Restaurant review: Top Floor at SMITHS of Smithfield, London

Jonathan R Jones

For those of you too young to remember, SMITHS of Smithfield opened to much fanfare in 2000. It was the brainchild of chef-owner John Torode, now more famous as co-host of Masterchef. It is four floors of indulgence in a Grade-II listed former warehouse adjacent to London’s iconic historic meat market (no accident that the menu is mainly carnivorous).

The team here have come up with a winning formula – and it’s one that they hope to replicate at a new and more informal all-day dining destination that recently opened by Cannon Street tube. However, I head back to where it all began on Charterhouse Street in Farringdon.

Food and Drink

A starter of pan-fried foie gras is rich and sweet and comes with sauted wood blewit mushrooms, a ginger bread crumb, zingy slices of kumquat and pretty borage flowers. The smoked quail is covered in crunchy peanuts (which over-power the smoky flavour) and is complimented by slices of grilled peach and a drizzle of maple syrup.

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Surprisingly the whole thing doesn’t get too sweet allowing the rich earthiness of the quail to come through. A dinky soft-centred quail scotch egg is a lovely chef-y touch.

SMITHS has always been all about the beef. Here you’ll find a menu dominated by a selection of serious steaks, all butchered and cut in house. Tempted by the noveIty of exclusivity, I opt for the highland rump sourced from Grace Noble’s Aberdeenshire-bred highland cattle; SMITHS are the only London restaurant to stock it.

As promised, the meat has a delicious creamy quality. Whether that is the result of the cattle feeding on the by-products of the nearby Deeside Brewery, I honestly couldn’t say (each dish has a biography which might border on the humorous for the uninitiated).

The rump comes cooked to perfection with a delicious crust; I only wish I’d dared ask for it a little rarer. You won’t be disappointed. And if you have cash to burn there’s more to explore, including the ‘big cuts for sharing’ which start at £80.

There’s also a generous selection of fish dishes (cod loin, lemon sole and sea bass when we visited), not to mention pork, a beef and oyster pie and lamb. My companion opted for the latter. The Cornish lamb rack was as an unexpectedly colourful plate with vibrant green tomatoes, tomato pesto, girolles and black olives rubble.

Vegetarians are under-served here with just one main course (grilled globe artichokes) and one starter (tempura courgette flower).

The decadent sides are well worth getting stuck into. We couldn’t resist the creamy lobster mac ‘n’ cheese (with generous chunks of lobster) and the chips were lard-fried perfection. Even the buttered greens come with chorizo (best not bring a health-conscious or vegetarian companion!).

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The wine list is not just extensive but also rather intelligent. Although there are some eye-wateringly expensive reds to be found, we left ourselves in the capable hands of sommelier Raphael who guided us through our meal with a perfectly matched – if sometimes unexpected – selection of wines by the glass. The Jurancon was a revelation.

Desserts, aptly referred to on the menu as ‘puddings’ are on the heavy-ish side with more than a nod to English tradition. The rum and ginger sponge was on the dry side and lacked the moist chew of the nursery favourite. The dark chocolate cheesecake was much more successful: sweet with a hint of bitterness and for once the seemingly now ubiquitous salted caramel ice cream really added something.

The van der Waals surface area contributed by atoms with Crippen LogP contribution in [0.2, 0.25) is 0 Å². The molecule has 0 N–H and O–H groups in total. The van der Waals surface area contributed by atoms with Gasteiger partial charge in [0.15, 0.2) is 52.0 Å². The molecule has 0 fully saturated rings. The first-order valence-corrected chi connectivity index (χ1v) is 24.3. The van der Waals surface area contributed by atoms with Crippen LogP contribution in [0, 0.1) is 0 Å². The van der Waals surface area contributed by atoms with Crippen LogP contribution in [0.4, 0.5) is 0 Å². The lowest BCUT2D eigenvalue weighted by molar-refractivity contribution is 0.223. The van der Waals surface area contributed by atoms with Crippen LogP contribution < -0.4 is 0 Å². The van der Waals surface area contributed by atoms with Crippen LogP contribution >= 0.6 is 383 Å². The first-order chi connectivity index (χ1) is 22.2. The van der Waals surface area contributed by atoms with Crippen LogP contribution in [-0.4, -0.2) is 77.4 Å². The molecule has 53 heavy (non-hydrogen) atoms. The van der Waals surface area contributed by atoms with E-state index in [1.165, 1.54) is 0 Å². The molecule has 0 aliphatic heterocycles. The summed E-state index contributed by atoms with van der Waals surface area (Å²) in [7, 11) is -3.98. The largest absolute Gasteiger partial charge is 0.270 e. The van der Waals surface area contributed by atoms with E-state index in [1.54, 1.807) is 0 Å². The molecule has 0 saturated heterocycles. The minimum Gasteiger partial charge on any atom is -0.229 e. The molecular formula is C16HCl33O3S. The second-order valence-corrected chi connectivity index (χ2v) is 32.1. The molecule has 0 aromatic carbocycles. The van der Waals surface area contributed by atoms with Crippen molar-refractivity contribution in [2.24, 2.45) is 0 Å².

The decadence of the dining is such that by this stage you’ll be convinced that opting for the suggested wine accompaniments to the desserts is essential. If you do succumb, dear reader, I can assure you that you will not be disappointed. But I can not guarantee that a hangover will not ensue.

Look and Vibe

There’s no need to request a table with a view since the whole restaurant is designed to make the most of the stunning vista. Your only decision need be whether to dine inside or out. The terrace overlooks the old Smithfields market and beyond you can see the Old Bailey, St Pauls, the Shard and the ‘Walkie Talkie’.

Whilst downstairs is all exposed brick, leather sofas and New York post-industrial (which to this reviewer seems somewhat dated), the Top Floor is a rather more understated affair. The interior could be described as ‘classic international restaurant chic’. The furnishings are simple and elegant; thankfully nothing detracts from that spectacular view of London. The sage green leather-upholstered booths add personality and a luxurious touch.

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Midweek the clientele is a decidedly suit-y after work crowd. But don’t let that put you off; most of the noisy City-types are confined to the rowdy ground floor bar and the top floor is calmer if not necessarily quieter. It’s popular too; even for an early dinner it’s worth booking. There’s even a small smoking area on the terrace so those wishing to indulge need not trek to the pavement. And of course there is the house humidor from which to select your after dinner Havana.


Around £75 per person, based on three courses with sides and pairing wines, excluding service.

The bottom line

A classic rooftop dining destination where the steaks are as special as the view.

Top Floor, SMITHS of Smithfield, 67-77 Charterhouse Street, London EC1M 6HJ, 020 7251 7950,,


About Jonathan R Jones

Jonathan R Jones is a freelance writer on art, interiors and lifestyle based in London and Berkshire. As well as covering food and travel for VADA, he writes for publications including Art Review, Modern Painters and Sculpture Magazine and is Contributing Editor at COVER Magazine. Find him blogging at